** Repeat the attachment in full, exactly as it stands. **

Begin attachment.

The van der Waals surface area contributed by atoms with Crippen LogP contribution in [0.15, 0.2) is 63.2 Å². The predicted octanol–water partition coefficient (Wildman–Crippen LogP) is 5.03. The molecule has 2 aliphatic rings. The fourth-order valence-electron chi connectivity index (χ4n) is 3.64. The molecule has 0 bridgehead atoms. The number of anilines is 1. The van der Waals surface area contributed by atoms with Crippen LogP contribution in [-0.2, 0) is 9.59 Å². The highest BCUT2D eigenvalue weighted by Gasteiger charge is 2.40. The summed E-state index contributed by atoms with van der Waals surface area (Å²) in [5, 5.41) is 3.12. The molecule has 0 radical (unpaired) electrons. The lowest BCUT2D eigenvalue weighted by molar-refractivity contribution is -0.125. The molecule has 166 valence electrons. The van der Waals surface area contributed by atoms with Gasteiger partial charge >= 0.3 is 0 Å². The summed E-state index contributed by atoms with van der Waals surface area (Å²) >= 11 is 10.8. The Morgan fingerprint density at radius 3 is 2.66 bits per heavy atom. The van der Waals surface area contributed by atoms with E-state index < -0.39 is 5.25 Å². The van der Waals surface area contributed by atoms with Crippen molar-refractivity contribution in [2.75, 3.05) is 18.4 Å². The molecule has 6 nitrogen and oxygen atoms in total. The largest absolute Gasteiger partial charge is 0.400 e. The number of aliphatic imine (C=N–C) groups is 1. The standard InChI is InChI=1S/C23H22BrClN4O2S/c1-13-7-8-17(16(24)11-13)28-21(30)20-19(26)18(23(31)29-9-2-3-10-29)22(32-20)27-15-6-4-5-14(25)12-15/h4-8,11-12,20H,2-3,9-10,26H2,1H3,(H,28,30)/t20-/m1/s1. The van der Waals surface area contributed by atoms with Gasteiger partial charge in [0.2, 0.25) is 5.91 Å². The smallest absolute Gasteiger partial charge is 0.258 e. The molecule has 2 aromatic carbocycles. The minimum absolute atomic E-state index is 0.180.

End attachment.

The van der Waals surface area contributed by atoms with Crippen LogP contribution in [0.15, 0.2) is 63.2 Å². The predicted octanol–water partition coefficient (Wildman–Crippen LogP) is 5.03. The molecule has 2 aliphatic rings. The fourth-order valence-electron chi connectivity index (χ4n) is 3.64. The molecule has 0 bridgehead atoms. The number of anilines is 1. The van der Waals surface area contributed by atoms with Crippen LogP contribution in [-0.2, 0) is 9.59 Å². The highest BCUT2D eigenvalue weighted by Gasteiger charge is 2.40. The summed E-state index contributed by atoms with van der Waals surface area (Å²) in [5, 5.41) is 3.12. The molecule has 0 radical (unpaired) electrons. The lowest BCUT2D eigenvalue weighted by molar-refractivity contribution is -0.125. The molecule has 166 valence electrons. The van der Waals surface area contributed by atoms with Gasteiger partial charge >= 0.3 is 0 Å². The summed E-state index contributed by atoms with van der Waals surface area (Å²) >= 11 is 10.8. The Morgan fingerprint density at radius 3 is 2.66 bits per heavy atom. The van der Waals surface area contributed by atoms with E-state index < -0.39 is 5.25 Å². The van der Waals surface area contributed by atoms with Crippen molar-refractivity contribution in [2.75, 3.05) is 18.4 Å². The molecule has 6 nitrogen and oxygen atoms in total. The largest absolute Gasteiger partial charge is 0.400 e. The number of aliphatic imine (C=N–C) groups is 1. The standard InChI is InChI=1S/C23H22BrClN4O2S/c1-13-7-8-17(16(24)11-13)28-21(30)20-19(26)18(23(31)29-9-2-3-10-29)22(32-20)27-15-6-4-5-14(25)12-15/h4-8,11-12,20H,2-3,9-10,26H2,1H3,(H,28,30)/t20-/m1/s1. The van der Waals surface area contributed by atoms with Gasteiger partial charge in [0.2, 0.25) is 5.91 Å². The smallest absolute Gasteiger partial charge is 0.258 e. The molecule has 2 aromatic carbocycles. The minimum absolute atomic E-state index is 0.180.